Apple Inc. retail workers at a store in Oklahoma City have voted to unionize, expanding labor’s foothold at the world’s most valuable company and raising the prospect of further gains in other cities.
The US National Labor Relations Board counted ballots Friday night from an election held among employees at the store, located in the city’s upscale Penn Square Mall. The staff voted to join the Communications Workers of America, making theirs the second store to unionize among Apple’s roughly 270 US outlets. The vote was 56 in favor and 32 against.
The CWA’s win follows a June vote by staff at a Maryland store to join another labor group -- the International Association of Machinists -- marking one of several groundbreaking victories this year at previously union-free US companies. …
In response to the Oklahoma City vote, Apple said it believed that an “open, direct and collaborative relationship” with employees was the best way to “provide an excellent experience for our customers and for our teams.”
“We’re proud to provide our team members with strong compensation and exceptional benefits,” the company said. “Since 2018, we’ve increased our starting rates in the US by 45% and we’ve made many significant enhancements to our industry-leading benefits, including new educational and family support programs.”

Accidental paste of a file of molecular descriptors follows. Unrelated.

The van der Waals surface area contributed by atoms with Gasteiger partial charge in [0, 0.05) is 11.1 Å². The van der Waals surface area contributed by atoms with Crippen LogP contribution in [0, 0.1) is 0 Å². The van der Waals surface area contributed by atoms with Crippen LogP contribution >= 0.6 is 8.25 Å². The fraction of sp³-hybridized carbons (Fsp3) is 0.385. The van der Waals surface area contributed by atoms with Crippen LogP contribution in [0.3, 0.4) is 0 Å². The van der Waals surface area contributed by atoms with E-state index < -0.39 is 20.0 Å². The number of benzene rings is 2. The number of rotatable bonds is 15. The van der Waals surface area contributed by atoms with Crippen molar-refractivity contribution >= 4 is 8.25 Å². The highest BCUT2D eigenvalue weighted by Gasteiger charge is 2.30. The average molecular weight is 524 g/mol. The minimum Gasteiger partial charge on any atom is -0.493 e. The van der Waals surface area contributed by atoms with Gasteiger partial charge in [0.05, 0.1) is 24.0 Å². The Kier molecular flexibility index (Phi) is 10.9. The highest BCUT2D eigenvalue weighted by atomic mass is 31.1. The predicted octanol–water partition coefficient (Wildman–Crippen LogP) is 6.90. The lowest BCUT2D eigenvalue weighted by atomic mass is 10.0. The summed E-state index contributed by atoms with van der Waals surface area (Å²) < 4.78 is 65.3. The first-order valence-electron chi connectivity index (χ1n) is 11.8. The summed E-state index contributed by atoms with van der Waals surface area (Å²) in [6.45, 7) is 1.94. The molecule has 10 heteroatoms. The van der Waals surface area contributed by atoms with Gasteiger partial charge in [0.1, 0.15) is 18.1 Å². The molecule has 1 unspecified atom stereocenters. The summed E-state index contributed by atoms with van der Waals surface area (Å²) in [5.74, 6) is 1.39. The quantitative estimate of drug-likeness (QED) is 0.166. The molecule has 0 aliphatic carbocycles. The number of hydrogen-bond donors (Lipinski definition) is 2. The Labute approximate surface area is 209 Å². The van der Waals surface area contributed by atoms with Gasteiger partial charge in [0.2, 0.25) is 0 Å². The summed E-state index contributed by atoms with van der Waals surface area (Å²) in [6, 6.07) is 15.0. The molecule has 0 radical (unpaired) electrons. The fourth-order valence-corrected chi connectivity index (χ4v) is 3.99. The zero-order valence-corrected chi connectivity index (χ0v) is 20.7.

As with the Machinists’ victory in Towson, Maryland, the Oklahoma vote could quickly embolden Apple workers who have been privately discussing organizing elsewhere. The fact that the effort prevailed in a deep-red state, whose unionization rate is only around half the US average, underscores the campaign’s potential to spread nationwide.
Patrick Hart, a leader in the Oklahoma City campaign, said he’s now eager to advise other Apple stores on how to organize.
“I want this to become a labor movement,” he said. “We’re going to be that catalyst for people.”
With two stores unionizing, Apple will have a tougher time maintaining the status quo, said Epstein Becker & Green attorney Steven Swirsky.
“If I lost one, it could concern me,” Swirsky, who advises companies on how to avoid unionization, said prior to the vote. “If you lose more than one, then it starts to become hard to explain away.”
The Oklahoma City win is a watershed moment for the CWA as it faces off against Apple and competes with the Machinists to organize the company. The group has said that it’s in touch with Apple store workers around the country and has filed unionization petitions at two locations so far: the Oklahoma site and one in Atlanta. In the latter case, the union withdrew its petition for an election the week before a scheduled vote, citing alleged misconduct by Apple.